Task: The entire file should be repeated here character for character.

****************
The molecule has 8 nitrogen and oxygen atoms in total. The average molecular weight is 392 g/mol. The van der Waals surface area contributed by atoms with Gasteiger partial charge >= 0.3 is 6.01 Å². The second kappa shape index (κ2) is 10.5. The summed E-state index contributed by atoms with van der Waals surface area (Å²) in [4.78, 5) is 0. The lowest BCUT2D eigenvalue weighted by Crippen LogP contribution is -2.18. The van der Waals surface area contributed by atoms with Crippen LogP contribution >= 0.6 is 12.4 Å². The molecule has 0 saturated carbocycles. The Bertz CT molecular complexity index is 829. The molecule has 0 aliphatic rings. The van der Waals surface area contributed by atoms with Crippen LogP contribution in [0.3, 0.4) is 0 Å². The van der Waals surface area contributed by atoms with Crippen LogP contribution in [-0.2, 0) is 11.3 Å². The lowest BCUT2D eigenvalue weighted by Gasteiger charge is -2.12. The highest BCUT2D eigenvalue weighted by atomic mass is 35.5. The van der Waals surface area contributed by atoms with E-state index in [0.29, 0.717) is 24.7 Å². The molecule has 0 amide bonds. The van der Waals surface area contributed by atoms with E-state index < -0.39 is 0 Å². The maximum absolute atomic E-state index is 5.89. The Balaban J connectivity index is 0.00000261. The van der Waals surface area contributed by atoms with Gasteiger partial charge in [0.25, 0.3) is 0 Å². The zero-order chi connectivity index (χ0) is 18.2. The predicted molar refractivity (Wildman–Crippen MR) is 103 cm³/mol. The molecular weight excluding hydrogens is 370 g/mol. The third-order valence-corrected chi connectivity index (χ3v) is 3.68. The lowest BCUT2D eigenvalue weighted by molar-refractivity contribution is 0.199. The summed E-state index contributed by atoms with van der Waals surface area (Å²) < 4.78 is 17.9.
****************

The molecule has 8 nitrogen and oxygen atoms in total. The average molecular weight is 392 g/mol. The van der Waals surface area contributed by atoms with Gasteiger partial charge >= 0.3 is 6.01 Å². The second kappa shape index (κ2) is 10.5. The summed E-state index contributed by atoms with van der Waals surface area (Å²) in [4.78, 5) is 0. The lowest BCUT2D eigenvalue weighted by Crippen LogP contribution is -2.18. The van der Waals surface area contributed by atoms with Crippen LogP contribution >= 0.6 is 12.4 Å². The molecule has 0 saturated carbocycles. The Bertz CT molecular complexity index is 829. The molecule has 0 aliphatic rings. The van der Waals surface area contributed by atoms with Crippen LogP contribution in [0.3, 0.4) is 0 Å². The van der Waals surface area contributed by atoms with Crippen LogP contribution in [-0.2, 0) is 11.3 Å². The lowest BCUT2D eigenvalue weighted by Gasteiger charge is -2.12. The highest BCUT2D eigenvalue weighted by atomic mass is 35.5. The van der Waals surface area contributed by atoms with E-state index in [0.29, 0.717) is 24.7 Å². The molecule has 0 amide bonds. The van der Waals surface area contributed by atoms with E-state index < -0.39 is 0 Å². The maximum absolute atomic E-state index is 5.89. The Balaban J connectivity index is 0.00000261. The van der Waals surface area contributed by atoms with Gasteiger partial charge in [0.25, 0.3) is 0 Å². The zero-order chi connectivity index (χ0) is 18.2. The predicted molar refractivity (Wildman–Crippen MR) is 103 cm³/mol. The molecular weight excluding hydrogens is 370 g/mol. The third-order valence-corrected chi connectivity index (χ3v) is 3.68. The lowest BCUT2D eigenvalue weighted by molar-refractivity contribution is 0.199. The summed E-state index contributed by atoms with van der Waals surface area (Å²) < 4.78 is 17.9.